h.reindl at thelounge.net
Fri May 20 08:56:44 UTC 2016
Am 20.05.2016 um 08:25 schrieb Fabian Cenedese:
>>> Is it only CIFS drive shares it goes after?
>> It's quite simple: if the user can write onto the share then ransomware
>> also can write.
> Samba/Windows shares can be discovered, that's how Windows itself
> does it when browsing the network. It wouldn't be difficult for a virus
> to use the FTP protocol as well. However it wouldn't know what server
> to connect to and what username/password to use if protected. The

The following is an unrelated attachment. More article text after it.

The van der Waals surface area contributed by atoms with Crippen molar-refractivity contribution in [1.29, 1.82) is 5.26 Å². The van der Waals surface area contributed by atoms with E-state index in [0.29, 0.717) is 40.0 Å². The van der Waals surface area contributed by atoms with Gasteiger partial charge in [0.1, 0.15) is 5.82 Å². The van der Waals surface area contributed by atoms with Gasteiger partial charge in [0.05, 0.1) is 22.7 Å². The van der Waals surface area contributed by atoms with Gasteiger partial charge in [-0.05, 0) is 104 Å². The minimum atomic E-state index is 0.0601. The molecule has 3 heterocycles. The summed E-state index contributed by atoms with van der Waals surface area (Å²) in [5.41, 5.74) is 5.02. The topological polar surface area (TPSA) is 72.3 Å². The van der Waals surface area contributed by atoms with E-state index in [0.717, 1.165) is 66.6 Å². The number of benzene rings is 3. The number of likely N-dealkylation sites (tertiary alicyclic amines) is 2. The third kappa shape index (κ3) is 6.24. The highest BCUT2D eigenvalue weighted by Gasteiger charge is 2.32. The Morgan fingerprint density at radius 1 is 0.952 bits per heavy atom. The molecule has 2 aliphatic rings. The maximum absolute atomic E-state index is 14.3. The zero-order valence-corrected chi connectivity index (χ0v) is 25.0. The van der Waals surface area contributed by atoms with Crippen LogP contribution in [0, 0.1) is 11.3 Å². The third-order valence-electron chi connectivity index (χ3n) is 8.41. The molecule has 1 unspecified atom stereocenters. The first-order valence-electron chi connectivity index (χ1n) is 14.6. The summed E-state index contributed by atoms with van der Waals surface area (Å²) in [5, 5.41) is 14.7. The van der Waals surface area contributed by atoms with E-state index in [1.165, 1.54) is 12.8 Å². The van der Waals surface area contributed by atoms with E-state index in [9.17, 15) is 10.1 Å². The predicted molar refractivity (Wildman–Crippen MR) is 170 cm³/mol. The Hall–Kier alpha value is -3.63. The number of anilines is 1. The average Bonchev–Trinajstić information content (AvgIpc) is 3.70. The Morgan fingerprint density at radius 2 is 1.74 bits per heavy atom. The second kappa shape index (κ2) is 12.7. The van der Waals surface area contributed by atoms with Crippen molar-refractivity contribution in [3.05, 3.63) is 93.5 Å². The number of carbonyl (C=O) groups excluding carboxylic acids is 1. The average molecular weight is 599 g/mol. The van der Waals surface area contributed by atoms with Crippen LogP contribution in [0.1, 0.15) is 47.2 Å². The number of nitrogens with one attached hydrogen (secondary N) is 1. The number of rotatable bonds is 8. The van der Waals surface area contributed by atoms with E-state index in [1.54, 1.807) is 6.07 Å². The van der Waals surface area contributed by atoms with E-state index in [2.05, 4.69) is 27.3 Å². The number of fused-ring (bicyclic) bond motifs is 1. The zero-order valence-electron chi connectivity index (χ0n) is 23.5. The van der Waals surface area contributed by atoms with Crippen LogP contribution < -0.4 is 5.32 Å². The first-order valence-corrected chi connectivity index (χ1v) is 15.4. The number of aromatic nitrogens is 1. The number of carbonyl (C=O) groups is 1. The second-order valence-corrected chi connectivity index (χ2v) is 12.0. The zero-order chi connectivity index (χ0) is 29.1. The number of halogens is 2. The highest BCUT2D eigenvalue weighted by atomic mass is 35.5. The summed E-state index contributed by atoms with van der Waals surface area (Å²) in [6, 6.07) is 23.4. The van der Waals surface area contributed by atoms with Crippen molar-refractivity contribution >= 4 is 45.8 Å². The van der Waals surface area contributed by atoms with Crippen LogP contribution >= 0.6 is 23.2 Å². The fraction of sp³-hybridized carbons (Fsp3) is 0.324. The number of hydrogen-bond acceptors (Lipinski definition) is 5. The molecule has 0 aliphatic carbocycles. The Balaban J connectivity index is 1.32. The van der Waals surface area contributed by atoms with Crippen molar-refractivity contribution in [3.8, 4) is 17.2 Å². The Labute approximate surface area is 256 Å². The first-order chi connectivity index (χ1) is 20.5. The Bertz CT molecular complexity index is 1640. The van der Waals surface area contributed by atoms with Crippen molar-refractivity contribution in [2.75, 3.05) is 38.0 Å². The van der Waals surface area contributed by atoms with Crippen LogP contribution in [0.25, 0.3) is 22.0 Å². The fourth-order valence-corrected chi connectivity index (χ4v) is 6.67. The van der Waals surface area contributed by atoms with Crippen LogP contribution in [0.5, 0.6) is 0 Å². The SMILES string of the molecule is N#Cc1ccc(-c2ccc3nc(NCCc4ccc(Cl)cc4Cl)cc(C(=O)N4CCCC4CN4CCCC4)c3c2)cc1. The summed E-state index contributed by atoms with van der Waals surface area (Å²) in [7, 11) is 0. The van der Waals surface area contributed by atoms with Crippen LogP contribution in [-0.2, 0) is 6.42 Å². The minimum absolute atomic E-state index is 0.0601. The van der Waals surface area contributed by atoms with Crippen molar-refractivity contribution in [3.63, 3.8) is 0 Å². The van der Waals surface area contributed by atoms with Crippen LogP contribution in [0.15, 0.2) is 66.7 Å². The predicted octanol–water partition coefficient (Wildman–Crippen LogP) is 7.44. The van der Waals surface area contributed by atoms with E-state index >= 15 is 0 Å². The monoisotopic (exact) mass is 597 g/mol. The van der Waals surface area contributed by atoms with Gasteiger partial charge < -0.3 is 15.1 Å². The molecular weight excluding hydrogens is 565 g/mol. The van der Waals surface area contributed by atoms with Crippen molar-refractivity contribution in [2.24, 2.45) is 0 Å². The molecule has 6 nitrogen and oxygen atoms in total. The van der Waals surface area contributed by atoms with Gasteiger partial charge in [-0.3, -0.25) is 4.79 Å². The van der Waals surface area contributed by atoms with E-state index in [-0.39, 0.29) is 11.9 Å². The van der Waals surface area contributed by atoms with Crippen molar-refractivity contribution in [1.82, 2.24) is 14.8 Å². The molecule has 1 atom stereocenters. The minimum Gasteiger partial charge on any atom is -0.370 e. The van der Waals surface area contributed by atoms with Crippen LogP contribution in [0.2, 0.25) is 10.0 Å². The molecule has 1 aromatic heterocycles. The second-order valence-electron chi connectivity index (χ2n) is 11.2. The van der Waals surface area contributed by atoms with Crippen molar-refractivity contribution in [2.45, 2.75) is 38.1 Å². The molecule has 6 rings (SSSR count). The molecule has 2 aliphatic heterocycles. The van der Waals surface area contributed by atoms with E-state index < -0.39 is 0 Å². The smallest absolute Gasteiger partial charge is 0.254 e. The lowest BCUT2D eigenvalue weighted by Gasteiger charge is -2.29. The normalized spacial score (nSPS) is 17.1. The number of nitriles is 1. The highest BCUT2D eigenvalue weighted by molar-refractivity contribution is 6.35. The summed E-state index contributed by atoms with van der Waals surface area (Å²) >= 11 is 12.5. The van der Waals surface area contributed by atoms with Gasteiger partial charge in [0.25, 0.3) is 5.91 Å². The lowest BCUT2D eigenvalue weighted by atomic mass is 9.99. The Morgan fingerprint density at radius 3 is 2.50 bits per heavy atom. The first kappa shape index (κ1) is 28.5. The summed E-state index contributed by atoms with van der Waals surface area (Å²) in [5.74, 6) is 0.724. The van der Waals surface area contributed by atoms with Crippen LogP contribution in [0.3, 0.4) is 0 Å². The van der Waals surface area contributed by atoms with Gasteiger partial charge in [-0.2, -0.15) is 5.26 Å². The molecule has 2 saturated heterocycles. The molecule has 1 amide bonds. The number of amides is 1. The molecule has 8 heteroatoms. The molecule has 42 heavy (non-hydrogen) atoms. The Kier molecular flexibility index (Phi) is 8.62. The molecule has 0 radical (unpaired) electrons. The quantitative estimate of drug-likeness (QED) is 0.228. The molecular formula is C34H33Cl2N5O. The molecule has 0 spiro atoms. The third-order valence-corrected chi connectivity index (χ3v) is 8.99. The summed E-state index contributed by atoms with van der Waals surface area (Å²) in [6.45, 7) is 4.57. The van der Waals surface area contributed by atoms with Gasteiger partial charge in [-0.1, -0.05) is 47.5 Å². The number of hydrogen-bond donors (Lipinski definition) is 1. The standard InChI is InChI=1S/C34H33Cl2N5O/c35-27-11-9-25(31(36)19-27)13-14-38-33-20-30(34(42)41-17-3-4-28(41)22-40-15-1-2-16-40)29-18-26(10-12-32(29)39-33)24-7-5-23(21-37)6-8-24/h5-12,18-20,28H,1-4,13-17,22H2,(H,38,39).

> same is true for other protocols (SSH, rsync etc). That's why those
> ways of backupping are more secure. Unless the virus goes phishing
> and makes you enter the credentials...
no backup at all is secure which is accessable by the user over network
and with his credentials
a network backup-server has *to pull data* like with rsync-over-ssh and
a private key but the exposed source machine must not have a private key
to access the backup target which also means recovery is only possible
*from* the backup machine
-------------- next part --------------
A non-text attachment was scrubbed...
Size: 181 bytes
Desc: OpenPGP digital signature
More information about the samba